Get Email Updates!

Concentration of CO2 in the Atmosphere

Vermont Long Committed to Acting on Climate Change – in Words at Least

Please click on the image to enlarge it.

Johanna Miller

In 2006, the State of Vermont enshrined strong carbon pollution reduction goals in statute. Unfortunately, despite that commitment, Vermont’s greenhouse gas emissions are 13% above 1990 levels, when they are supposed to have been cut significantly below that by now.

You need only look to city halls, town greens and to increasingly crowded committee rooms in the State House to see that people’s patience is running out, as is the time to do something about this pressing problem. The world’s leading climate scientists now say we have until 2030 – 10 years – to reduce our collective consumption of fossil fuels by half or risk increasingly catastrophic consequences.

Thankfully, there is a legislative effort to move beyond rhetoric to concrete steps and strategies that will ensure we are doing our part to tackle the climate crisis. In late February, the Vermont House of Representatives voted 105 to 37 to support H.688, also known as the Vermont Global Warming Solutions Act. Winning the support of Democrats, Republicans, independents and progressives, this bill turns our long-held climate pollution reduction goals into requirements.

Modeled after similar efforts in Massachusetts, Maine and New York, H.688 sets the stage for a strategic process and approach designed to serve Vermont’s unique needs and all Vermonters well.

Business as usual will not get us to 90% by 2050.

H.688 establishes a Climate Council consisting of secretaries and commissioners of key state agencies, as well as outside stakeholders with essential expertise, to come up with a strategic plan for climate action. The charge of the Climate Council is to recommend strategies and solutions to:

  • reduce emissions,
  • ensure a just transition, protecting low income and vulnerable Vermonters,
  • help communities adapt in a warming world, and
  • harness the strengths of our natural resource assets – our farmlands, forests and soils – for their many carbon-shaving, resilience-creating benefits.

H.688 provides a missing framework to ensure long overdue, swift progress. It also provides accountability, which has been missing for far too long. That accountability comes in the form of enabling citizens to bring suit against the state if they fail to meet certain milestones with a narrow remedy of required action.

It’s an essential foundation of strategic planning and accountability Vermont has long lacked. Thankfully, there are almost two decades worth of good work in this arena to set the state up for action – and success – to do this work well, including over a dozen plans, analyses, research and reports such as a comprehensive 2007 plan from Governor Jim DouglasClimate Action Commission1, the stakeholder-shaped Vermont Comprehensive Energy Plan2 and, more recently, Governor Phil Scotts own Climate Action Commissions report3 which outlined over 50 strategies designed to put people to work and protect vulnerable Vermonters all while doing our part on climate change.

The reality is there is no more time to kick the can down the road. H.688 is a fundamental, essential bill that, strengthened by a strong House, the Senate should move swiftly to pass and Governor Scott should not hesitate to sign.

As Vermont Treasurer Beth Pearce made very clear in recent testimony supporting the bill, “Climate change is a threat to our way of life… and bottom line. Each year we delay, we have more risks and more costs.”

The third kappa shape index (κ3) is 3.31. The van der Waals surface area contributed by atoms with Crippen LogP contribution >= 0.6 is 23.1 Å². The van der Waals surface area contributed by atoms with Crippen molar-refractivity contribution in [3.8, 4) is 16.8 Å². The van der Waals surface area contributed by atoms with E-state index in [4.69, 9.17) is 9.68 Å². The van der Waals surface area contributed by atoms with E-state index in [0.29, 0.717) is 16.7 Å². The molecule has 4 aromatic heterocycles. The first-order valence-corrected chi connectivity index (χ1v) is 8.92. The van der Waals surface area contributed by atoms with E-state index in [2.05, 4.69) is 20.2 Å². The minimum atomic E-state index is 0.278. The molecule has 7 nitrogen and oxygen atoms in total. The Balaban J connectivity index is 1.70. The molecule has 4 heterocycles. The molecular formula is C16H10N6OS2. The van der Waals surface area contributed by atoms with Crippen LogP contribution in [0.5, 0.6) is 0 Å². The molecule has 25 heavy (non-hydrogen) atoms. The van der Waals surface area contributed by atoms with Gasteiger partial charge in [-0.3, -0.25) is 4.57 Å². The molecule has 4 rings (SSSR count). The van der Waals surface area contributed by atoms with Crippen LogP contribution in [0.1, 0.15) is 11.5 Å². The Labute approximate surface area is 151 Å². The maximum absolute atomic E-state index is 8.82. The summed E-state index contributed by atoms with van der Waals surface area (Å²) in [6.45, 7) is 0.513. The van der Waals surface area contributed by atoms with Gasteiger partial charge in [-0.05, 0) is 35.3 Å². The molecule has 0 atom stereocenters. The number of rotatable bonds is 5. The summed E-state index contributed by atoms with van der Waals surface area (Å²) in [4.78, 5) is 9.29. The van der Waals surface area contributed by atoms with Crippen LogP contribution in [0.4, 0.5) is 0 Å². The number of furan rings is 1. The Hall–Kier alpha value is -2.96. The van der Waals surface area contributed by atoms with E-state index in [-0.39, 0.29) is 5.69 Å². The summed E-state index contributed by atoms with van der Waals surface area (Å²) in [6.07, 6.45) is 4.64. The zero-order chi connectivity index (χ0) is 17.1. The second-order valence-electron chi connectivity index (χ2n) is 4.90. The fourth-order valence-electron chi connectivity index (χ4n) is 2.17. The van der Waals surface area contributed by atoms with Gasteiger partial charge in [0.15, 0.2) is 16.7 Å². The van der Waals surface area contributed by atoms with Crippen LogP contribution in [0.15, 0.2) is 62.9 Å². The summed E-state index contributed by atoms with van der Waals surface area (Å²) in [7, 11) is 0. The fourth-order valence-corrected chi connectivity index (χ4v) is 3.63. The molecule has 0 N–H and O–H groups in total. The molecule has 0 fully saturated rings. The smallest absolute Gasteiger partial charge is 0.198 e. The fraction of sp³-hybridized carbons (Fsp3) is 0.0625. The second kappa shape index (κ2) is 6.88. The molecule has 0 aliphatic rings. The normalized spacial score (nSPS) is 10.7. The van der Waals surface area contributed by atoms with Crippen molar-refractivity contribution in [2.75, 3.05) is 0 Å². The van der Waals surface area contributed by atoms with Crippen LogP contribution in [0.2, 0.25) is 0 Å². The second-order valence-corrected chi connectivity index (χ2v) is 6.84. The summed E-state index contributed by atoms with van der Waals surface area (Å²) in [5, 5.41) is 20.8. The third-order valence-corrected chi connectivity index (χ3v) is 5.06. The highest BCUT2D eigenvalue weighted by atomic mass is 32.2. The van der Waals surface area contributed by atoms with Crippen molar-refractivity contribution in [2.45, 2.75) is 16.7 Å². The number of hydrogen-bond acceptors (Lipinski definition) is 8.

Indeed.

Delayed, insufficient action is already taking a real toll on Vermonters lives and pocketbooks. Whether that comes in the form of increased public health costs and complications from potentially debilitating tick-borne Lyme disease. Whether that comes from paying for growing numbers of storm-ravaged roads, bridges, grid infrastructure and more. (Last year’s intense Halloween rain storm, for example, racked up over a $6 million price tag for Vermonters to pay.) Or whether it comes in the form of diminished quality of life,such as, for me, losing community gems like the Morse Farm Ski Touring Center, which shuttered its ski operations in 2018 noting, “Climate change has not been our friend.”

The reality is we have no more time to waste, and so many good reasons to act, including the tremendous job-creating, economic benefits of unshackling ourselves from fossil fuels.

Vermont must finally do our part to help combat the intensifying climate crisis by holding ourselves accountable to pollution-reduction progress. H.688 sets the strategic course to do this essential work well.

Sources

1https://climatechange.vermont.gov/sites/climate/files/documents/Data/GCCC%2520Appendix%25202_Plenary_Group_Recommendations_Appendices.pdf

2 https://publicservice.vermont.gov/publications-resources/publications/energy_plan

3https://anr.vermont.gov/about_us/special-topics/vermont-climate-action-commission

Johanna Miller is the Energy & Climate Program Director at the Vermont Natural Resources Council and served on Governor Scott’s Climate Action Commission. Reach her at jmiller@vnrc.org.

Get Engaged and Informed:

You can help! Call or email your Senator and Governor Phil Scott this March and April and urge their support for H.688, the Global Warming Solutions Act.

  • Leave a message for your Senator at the Legislature’s Sargent of Arms office, Tuesday-Friday, 8:30 a.m. to 4:30 p.m. by calling 802-828-2228.
  • Leave a message for Governor Phil Scott at 802-828-3333.
  • Get timely updates on H.688 and other climate and energy priorities by signing up for VNRC’s newsletter at www.vnrc.org.

Leave a Reply

You can use these HTML tags

<a href="" title=""> <abbr title=""> <acronym title=""> <b> <blockquote cite=""> <cite> <code> <del datetime=""> <em> <i> <q cite=""> <s> <strike> <strong>